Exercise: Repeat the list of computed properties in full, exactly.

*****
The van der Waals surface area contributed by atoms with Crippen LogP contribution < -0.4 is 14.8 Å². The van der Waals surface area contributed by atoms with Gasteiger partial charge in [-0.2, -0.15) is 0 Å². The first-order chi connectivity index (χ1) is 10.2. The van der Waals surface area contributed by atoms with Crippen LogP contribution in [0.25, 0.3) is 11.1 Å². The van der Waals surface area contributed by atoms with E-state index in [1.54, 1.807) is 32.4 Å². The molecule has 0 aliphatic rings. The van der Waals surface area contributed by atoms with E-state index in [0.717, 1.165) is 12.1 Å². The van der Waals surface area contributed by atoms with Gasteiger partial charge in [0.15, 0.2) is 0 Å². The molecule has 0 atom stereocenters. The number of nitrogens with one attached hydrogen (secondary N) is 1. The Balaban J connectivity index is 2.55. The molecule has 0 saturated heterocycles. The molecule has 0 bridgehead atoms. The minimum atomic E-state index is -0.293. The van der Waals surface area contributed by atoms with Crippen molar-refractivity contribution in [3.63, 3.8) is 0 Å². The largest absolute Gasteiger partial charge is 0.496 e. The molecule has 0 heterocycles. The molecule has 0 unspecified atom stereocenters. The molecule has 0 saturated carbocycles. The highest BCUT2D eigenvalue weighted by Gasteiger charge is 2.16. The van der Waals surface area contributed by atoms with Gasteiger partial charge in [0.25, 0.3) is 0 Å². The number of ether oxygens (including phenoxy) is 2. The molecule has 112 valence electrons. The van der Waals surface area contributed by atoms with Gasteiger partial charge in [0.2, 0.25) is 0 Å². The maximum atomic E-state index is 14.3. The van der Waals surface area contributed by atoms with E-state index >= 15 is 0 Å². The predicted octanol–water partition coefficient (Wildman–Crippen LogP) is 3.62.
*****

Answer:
The van der Waals surface area contributed by atoms with Crippen LogP contribution < -0.4 is 14.8 Å². The van der Waals surface area contributed by atoms with Gasteiger partial charge in [-0.2, -0.15) is 0 Å². The first-order chi connectivity index (χ1) is 10.2. The van der Waals surface area contributed by atoms with Crippen LogP contribution in [0.25, 0.3) is 11.1 Å². The van der Waals surface area contributed by atoms with E-state index in [1.54, 1.807) is 32.4 Å². The molecule has 0 aliphatic rings. The van der Waals surface area contributed by atoms with E-state index in [0.717, 1.165) is 12.1 Å². The van der Waals surface area contributed by atoms with Gasteiger partial charge in [0.15, 0.2) is 0 Å². The molecule has 0 atom stereocenters. The number of nitrogens with one attached hydrogen (secondary N) is 1. The Balaban J connectivity index is 2.55. The molecule has 0 saturated heterocycles. The molecule has 0 bridgehead atoms. The minimum atomic E-state index is -0.293. The van der Waals surface area contributed by atoms with Crippen molar-refractivity contribution in [3.63, 3.8) is 0 Å². The largest absolute Gasteiger partial charge is 0.496 e. The molecule has 0 heterocycles. The molecule has 0 unspecified atom stereocenters. The molecule has 0 saturated carbocycles. The highest BCUT2D eigenvalue weighted by Gasteiger charge is 2.16. The van der Waals surface area contributed by atoms with Gasteiger partial charge in [0.25, 0.3) is 0 Å². The number of ether oxygens (including phenoxy) is 2. The molecule has 112 valence electrons. The van der Waals surface area contributed by atoms with Gasteiger partial charge in [0.2, 0.25) is 0 Å². The maximum atomic E-state index is 14.3. The van der Waals surface area contributed by atoms with E-state index >= 15 is 0 Å². The predicted octanol–water partition coefficient (Wildman–Crippen LogP) is 3.62.